“Think about how he moves with the ball,” Lesesne says to 18 youth soccer players assembled in two lines on the field at the College Charleston’s soccer stadium at Patriots Point. Total Futebol School is in session, and he moves as he speaks, his feet conducting the ball with impressive speed while his introductory talk connects the drill his students are about to run to the most advanced techniques at the highest level of world football.
A few moments later the two lines of youth players slalom rapidly through gauntlets of poles, trying to replicate the precise footwork demonstrated by their instructor. Lesesne alternately rides and encourages them, correcting technique, drilling Robben’s techniques into muscle memories that are years away from maturity. So it goes for an hour and 15 minutes, as the sun and gnats come up over Mount Pleasant.
This is the new and hopeful face of North American soccer, training with Class-A-licensed coaches at sunrise before hustling off for quick showers and carpools to various schools. The generations before them here grew up in the margins of American sport, practicing a few times a week on stubbly fields, often with coaches borrowed from “The Big Three.” This group grew up immersed in the global game, with international football role models, and understands that their soccer dreams depend on keeping up with kids their age from Finland to Swaziland.
Thirteen-year-old Alexander Dennis, a home-schooler who plays for South Carolina United Mount Pleasant, uses blunt math to explain his motivation for showing up for additional training three times a week.“In Europe, every kid trains five hours a day,” Dennis said. “Without this, I’d only get to train a few hours every other day.”
Even it up
At 29, Lesesne doesn’t look that different from his playing days. A standout midfielder from West Columbia, he starred at the College of Charleston and spent two seasons playing for the Charleston Battery before he took a job assisting Ralph Lundy Jr., the C of C boss who recruited him here. Today he’s a decorated college assistant with a Master’s degree in communications, a top coaching license and prominent roles at S.C. United Mount Pleasant and Ralph Lundy Soccer Academy (disclosure: RLSA is a topic sponsor of this site).
He’s also something of a thinker. And after a conversation with Alexander’s father about the family’s trip to Denmark, an idea started germinating in Lesesne’s mind: Why not create a skill-based (as opposed to age- or gender-based) training program for motivated youth players? The conversations about the idea began in January, and eventually Lesesne took the concept to Coach Lundy, who helped pioneer youth soccer training in the Southeast more than 35 years ago.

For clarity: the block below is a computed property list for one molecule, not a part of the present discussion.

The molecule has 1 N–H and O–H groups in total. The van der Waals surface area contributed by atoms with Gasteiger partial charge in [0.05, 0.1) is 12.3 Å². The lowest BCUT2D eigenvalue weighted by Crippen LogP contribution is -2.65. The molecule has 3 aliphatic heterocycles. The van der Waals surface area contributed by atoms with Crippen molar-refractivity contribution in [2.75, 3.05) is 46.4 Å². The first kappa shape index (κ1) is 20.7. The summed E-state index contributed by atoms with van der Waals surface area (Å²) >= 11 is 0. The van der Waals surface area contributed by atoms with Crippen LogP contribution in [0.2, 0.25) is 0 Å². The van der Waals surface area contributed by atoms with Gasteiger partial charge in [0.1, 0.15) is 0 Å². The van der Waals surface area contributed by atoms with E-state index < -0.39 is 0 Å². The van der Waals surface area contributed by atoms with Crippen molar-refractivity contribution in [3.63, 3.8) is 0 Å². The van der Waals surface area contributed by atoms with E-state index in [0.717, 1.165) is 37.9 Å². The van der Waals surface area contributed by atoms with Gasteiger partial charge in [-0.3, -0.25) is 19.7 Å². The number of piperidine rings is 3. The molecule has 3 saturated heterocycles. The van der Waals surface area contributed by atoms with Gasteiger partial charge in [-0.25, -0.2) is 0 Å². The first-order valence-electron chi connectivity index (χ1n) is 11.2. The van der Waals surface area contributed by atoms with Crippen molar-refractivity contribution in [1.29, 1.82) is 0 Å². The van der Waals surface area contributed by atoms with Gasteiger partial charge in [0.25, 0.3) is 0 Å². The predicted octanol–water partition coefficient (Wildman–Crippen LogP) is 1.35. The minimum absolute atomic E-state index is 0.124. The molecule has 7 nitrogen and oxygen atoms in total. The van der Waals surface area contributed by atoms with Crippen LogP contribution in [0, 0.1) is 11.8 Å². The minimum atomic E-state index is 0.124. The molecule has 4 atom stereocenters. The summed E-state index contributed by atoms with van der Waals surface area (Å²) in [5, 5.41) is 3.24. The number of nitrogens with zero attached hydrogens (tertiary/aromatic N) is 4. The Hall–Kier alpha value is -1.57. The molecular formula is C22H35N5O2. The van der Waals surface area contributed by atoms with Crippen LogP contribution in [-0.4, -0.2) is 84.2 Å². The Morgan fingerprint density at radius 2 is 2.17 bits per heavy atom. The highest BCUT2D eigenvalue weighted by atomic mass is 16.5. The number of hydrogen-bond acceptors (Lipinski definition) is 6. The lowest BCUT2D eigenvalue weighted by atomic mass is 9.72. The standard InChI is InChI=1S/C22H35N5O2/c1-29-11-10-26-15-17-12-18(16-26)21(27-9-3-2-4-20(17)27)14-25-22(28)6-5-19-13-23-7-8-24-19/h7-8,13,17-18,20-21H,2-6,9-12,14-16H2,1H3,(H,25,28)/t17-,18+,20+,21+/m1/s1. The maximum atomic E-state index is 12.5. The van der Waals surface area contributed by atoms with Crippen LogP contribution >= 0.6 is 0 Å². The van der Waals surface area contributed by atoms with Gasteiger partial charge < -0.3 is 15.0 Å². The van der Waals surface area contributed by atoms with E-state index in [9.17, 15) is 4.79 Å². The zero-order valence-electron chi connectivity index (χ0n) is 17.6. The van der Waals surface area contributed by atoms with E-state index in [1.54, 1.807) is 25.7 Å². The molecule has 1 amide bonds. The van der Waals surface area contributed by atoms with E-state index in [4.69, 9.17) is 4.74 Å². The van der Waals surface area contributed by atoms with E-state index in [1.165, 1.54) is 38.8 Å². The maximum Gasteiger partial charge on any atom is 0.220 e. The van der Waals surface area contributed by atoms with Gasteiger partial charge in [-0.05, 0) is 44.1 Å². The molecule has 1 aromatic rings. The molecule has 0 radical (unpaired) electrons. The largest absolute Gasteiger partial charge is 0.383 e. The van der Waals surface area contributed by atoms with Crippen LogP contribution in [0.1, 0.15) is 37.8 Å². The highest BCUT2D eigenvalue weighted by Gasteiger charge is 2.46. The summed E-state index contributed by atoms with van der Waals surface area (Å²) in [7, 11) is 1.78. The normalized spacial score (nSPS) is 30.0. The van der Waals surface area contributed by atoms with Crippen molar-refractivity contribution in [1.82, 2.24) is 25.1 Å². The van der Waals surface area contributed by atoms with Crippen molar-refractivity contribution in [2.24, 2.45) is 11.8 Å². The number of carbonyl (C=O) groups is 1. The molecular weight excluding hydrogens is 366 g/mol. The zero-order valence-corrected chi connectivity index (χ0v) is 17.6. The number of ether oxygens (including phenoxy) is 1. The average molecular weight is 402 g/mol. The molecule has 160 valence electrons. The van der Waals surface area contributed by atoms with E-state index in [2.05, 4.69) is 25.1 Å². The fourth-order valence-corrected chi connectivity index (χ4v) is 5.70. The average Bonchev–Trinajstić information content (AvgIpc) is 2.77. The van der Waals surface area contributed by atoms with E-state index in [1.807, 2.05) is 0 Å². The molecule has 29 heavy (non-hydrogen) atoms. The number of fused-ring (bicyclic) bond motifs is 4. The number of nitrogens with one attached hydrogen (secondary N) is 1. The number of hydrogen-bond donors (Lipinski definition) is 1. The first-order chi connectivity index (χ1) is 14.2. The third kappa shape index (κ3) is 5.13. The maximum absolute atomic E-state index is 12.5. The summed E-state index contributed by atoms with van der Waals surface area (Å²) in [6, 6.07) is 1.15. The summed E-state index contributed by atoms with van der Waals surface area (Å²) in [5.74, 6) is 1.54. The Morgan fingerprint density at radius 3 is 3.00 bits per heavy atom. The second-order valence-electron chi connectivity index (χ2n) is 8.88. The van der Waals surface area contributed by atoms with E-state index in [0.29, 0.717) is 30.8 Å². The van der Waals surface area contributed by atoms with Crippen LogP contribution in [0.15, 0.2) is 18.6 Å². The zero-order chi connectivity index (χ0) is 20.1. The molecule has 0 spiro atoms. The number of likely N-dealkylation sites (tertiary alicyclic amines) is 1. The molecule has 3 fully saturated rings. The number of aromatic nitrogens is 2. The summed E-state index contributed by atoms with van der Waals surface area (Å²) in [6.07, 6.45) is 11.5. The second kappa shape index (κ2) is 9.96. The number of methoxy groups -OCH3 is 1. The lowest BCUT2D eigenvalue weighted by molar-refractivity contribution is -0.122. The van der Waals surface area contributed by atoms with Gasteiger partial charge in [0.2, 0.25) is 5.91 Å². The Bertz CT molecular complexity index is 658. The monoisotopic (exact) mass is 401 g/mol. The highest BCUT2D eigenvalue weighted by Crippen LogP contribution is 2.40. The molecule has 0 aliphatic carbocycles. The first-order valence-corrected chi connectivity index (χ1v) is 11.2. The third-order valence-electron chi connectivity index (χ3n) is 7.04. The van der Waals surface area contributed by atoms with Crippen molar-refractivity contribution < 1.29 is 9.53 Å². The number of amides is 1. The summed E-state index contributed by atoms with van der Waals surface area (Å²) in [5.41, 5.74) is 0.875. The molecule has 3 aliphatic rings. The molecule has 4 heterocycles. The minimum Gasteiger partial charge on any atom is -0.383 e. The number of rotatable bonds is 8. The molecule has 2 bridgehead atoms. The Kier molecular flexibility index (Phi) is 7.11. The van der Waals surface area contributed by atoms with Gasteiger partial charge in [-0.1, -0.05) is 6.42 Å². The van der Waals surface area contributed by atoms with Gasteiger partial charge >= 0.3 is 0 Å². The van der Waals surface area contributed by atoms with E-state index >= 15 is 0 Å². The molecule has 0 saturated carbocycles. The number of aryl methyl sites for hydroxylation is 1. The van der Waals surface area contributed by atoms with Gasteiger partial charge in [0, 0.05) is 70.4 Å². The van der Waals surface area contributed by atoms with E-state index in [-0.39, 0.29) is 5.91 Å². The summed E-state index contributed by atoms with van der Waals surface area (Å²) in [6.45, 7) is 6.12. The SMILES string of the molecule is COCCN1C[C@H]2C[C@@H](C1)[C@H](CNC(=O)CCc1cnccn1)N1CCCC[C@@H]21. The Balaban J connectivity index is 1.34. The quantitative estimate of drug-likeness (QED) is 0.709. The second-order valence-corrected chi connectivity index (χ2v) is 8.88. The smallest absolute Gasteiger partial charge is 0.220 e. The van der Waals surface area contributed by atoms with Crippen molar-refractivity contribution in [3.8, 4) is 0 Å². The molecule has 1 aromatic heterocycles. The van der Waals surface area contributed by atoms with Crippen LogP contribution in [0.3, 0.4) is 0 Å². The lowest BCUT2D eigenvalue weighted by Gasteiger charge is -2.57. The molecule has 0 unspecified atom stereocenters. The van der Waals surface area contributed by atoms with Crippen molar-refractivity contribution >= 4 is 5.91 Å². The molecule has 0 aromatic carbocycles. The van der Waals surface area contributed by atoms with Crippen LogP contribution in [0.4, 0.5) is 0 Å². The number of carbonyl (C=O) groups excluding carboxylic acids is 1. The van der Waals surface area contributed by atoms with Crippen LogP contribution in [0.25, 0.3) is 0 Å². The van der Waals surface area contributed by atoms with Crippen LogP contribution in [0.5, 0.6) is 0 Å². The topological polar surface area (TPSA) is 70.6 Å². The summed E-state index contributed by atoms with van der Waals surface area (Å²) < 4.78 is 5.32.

With Lundy’s backing, Lesesne began talking up his idea for a Total Futebol School around the local soccer community, using of some of RLSA’s contacts to reach out to prospective players. On April 2 the new school held its first training session, and Lesesne, Lundy and coach David Jordan have been teaching individual skills to players 11 and older through the school ever since. The morning sessions take place on Tuesdays and Thursdays from 6 a.m. to 7:15 a.m., with a Sunday session from 5 to 7 p.m. An online training log records each player’s hours and evaluates his or her performance, and Total Futebol School has access Silcox Gymnasium at the College when needed.
Lesesne plans to run the school from late July through late May every year, taking a break during the summer soccer-camp season when coaches and players are typically training more intensively.
In its second month in operation, the Total Futebol School has an enrollment of about 60 players. A session costs $15, but parents must buy them in blocks of six. By selling training sessions by the credit instead of in weeks, the school gives families the flexibility to decide when to use them. Some players come three times a week. Others show up only on Sundays, picking up pointers at the more relaxed weekend evening sessions.
The school pitches itself on quality, deliberate training, but quantity remains a significant part of the formula. Youth players in the United States train about 175 hours a year, Lesesne said. By comparison, players in the Ajax Academy in Amsterdam get 576 hours a year. In Brazil, the average can top 1,000 hours.
“It’s a big ask,” Lesesne admits. “It’s early in the morning, and we’re very demanding. And they’re on the ball when they’re here. There’s not a lot of standing around.”
Eat, sleep, dream
Beth Hamilton of Mount Pleasant is the mother of Owen Hamilton, an 11-year-old 6th grader at East Cooper Montessori School. She describes her older son as an “east-sleep-dream” soccer player for S.C. United, but her first thought was that Total Futebol School might be too hardcore for their family. SCUMP already kept him busy three nights a week, with games on the weekend, but Owen wanted more, she said. And since the school lets families come when training fits their schedules, her worries about the program faded quickly.